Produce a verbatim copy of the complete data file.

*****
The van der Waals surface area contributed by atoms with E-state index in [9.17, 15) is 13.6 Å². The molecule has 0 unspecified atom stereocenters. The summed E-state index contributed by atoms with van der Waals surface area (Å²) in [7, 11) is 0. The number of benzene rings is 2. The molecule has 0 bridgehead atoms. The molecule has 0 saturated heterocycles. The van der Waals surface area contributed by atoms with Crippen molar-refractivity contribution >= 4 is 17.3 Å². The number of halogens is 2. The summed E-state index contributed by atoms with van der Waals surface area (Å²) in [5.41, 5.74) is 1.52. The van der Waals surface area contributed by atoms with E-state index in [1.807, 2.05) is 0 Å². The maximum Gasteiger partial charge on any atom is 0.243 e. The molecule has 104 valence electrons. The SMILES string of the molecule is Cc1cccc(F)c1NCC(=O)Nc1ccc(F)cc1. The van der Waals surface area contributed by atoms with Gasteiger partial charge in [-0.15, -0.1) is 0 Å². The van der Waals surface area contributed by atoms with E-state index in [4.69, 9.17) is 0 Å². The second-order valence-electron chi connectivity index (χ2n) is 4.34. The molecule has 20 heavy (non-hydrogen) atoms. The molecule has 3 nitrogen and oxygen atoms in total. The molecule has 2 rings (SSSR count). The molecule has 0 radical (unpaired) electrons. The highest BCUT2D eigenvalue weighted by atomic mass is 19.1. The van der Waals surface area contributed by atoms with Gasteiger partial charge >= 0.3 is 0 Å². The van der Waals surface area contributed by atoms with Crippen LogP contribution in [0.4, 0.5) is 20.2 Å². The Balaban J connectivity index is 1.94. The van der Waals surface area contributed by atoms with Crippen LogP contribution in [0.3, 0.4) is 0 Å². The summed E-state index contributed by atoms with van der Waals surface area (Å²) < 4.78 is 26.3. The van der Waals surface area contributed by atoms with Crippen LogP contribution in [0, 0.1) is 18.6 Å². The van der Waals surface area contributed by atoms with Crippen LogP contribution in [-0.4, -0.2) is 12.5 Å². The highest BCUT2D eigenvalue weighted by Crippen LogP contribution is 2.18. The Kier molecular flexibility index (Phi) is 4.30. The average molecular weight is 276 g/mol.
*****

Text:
The van der Waals surface area contributed by atoms with E-state index in [9.17, 15) is 13.6 Å². The molecule has 0 unspecified atom stereocenters. The summed E-state index contributed by atoms with van der Waals surface area (Å²) in [7, 11) is 0. The number of benzene rings is 2. The molecule has 0 bridgehead atoms. The molecule has 0 saturated heterocycles. The van der Waals surface area contributed by atoms with Crippen molar-refractivity contribution >= 4 is 17.3 Å². The number of halogens is 2. The summed E-state index contributed by atoms with van der Waals surface area (Å²) in [5.41, 5.74) is 1.52. The van der Waals surface area contributed by atoms with E-state index in [1.807, 2.05) is 0 Å². The maximum Gasteiger partial charge on any atom is 0.243 e. The molecule has 104 valence electrons. The SMILES string of the molecule is Cc1cccc(F)c1NCC(=O)Nc1ccc(F)cc1. The van der Waals surface area contributed by atoms with Gasteiger partial charge in [-0.15, -0.1) is 0 Å². The van der Waals surface area contributed by atoms with E-state index in [4.69, 9.17) is 0 Å². The second-order valence-electron chi connectivity index (χ2n) is 4.34. The molecule has 20 heavy (non-hydrogen) atoms. The molecule has 3 nitrogen and oxygen atoms in total. The molecule has 2 rings (SSSR count). The molecule has 0 radical (unpaired) electrons. The highest BCUT2D eigenvalue weighted by atomic mass is 19.1. The van der Waals surface area contributed by atoms with Gasteiger partial charge >= 0.3 is 0 Å². The van der Waals surface area contributed by atoms with Crippen LogP contribution in [0.4, 0.5) is 20.2 Å². The Balaban J connectivity index is 1.94. The van der Waals surface area contributed by atoms with Crippen LogP contribution in [0.3, 0.4) is 0 Å². The summed E-state index contributed by atoms with van der Waals surface area (Å²) < 4.78 is 26.3. The van der Waals surface area contributed by atoms with Crippen LogP contribution in [0, 0.1) is 18.6 Å². The van der Waals surface area contributed by atoms with Crippen LogP contribution in [-0.4, -0.2) is 12.5 Å². The highest BCUT2D eigenvalue weighted by Crippen LogP contribution is 2.18. The Kier molecular flexibility index (Phi) is 4.30. The average molecular weight is 276 g/mol.